But Garner stresses that even those who have invested three years in law school and several years practicing law need to realize health care law presents some very specific challenges. He points to what he describes as the "sheer volume" of health-related statutes at both the state and federal levels.
Median annual salary: About $78,000
Health care is big business, so it's not surprising to hear that consultants, who already are involved in virtually every American industry, stand to gain at least somewhat from health insurance reform.
Garner says there may be some uptick in hiring at consulting firms specializing in health care, though he adds that there's already an "abundance of consultants right now who may be able to assist in these issues."
Still, the Obamacare online insurance exchanges, or marketplaces, the employer requirements and the expansion of Medicaid in some states all present opportunities for consultants catering to businesses and government.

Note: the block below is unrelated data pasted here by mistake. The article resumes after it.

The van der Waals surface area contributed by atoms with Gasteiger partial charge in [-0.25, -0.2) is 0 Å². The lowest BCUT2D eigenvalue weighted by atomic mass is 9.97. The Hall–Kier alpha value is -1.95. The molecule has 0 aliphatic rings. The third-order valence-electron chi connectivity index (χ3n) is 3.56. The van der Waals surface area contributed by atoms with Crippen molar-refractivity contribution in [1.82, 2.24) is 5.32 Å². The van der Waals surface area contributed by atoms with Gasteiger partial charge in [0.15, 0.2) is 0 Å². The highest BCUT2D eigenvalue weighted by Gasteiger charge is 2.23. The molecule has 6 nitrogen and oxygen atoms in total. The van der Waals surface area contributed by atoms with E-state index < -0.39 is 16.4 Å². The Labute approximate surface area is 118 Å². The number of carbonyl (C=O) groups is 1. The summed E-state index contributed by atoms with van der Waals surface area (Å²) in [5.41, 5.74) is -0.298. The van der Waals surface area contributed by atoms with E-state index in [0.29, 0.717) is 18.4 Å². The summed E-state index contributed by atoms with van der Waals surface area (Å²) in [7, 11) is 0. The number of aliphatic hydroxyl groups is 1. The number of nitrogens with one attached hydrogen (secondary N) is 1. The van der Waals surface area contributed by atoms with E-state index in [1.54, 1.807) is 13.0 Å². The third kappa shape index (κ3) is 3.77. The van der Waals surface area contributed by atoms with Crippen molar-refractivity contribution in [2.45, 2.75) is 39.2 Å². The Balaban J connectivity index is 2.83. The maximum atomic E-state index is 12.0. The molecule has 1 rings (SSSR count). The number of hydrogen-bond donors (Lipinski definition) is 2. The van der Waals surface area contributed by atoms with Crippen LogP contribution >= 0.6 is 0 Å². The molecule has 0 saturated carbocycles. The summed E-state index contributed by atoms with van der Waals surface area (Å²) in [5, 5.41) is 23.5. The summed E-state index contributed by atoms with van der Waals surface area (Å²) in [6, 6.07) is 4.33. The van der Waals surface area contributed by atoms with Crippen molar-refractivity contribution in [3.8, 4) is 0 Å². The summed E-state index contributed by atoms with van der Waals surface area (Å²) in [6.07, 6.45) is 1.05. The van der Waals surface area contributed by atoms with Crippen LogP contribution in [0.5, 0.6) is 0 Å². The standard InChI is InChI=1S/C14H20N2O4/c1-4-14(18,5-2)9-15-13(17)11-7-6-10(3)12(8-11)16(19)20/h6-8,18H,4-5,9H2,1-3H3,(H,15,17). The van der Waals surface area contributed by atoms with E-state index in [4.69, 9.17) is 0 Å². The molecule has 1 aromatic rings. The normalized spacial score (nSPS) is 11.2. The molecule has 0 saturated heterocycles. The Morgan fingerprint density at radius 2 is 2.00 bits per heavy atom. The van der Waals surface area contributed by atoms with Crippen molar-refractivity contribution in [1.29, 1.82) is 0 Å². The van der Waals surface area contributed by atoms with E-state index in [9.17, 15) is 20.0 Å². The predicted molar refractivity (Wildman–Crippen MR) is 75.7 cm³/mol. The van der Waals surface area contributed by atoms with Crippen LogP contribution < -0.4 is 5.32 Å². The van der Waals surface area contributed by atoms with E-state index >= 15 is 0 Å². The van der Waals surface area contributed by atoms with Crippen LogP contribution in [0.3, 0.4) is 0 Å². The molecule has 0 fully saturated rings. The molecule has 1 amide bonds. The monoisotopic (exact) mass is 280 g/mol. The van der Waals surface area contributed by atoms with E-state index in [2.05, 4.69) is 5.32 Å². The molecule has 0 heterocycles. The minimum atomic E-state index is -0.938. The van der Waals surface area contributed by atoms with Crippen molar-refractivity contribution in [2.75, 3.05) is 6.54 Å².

For the most part, consultants are advising these institutional insurance customers on how to meet the law's requirements without breaking the bank. Consultants also are advising pharmaceutical firms and medical device makers on how to exploit opportunities presented by the ACA, and they're helping doctors adapt their practices for the potential influx of new patients.
Applicants seeking consulting jobs need top-notch math skills, says Garner, explaining that health care is becoming increasingly dominated by quantitative analysis.
The definition of "consultant" can be incredibly broad. At the same time, the pay is often quite good.
Insurance sales agents
Median annual salary: About $47,000
The Congressional Budget Office has estimated that as many as 33 million uninsured Americans will gain health coverage from the Affordable Care Act.
To explain health insurance products to the potential new pool of customers, Blue Cross and Blue Shield companies across the U.S. are ramping up operations, says Eric Lail, a spokesman for the Blue Cross and Blue Shield Association, the nationwide umbrella group for the 37 separate "Blues."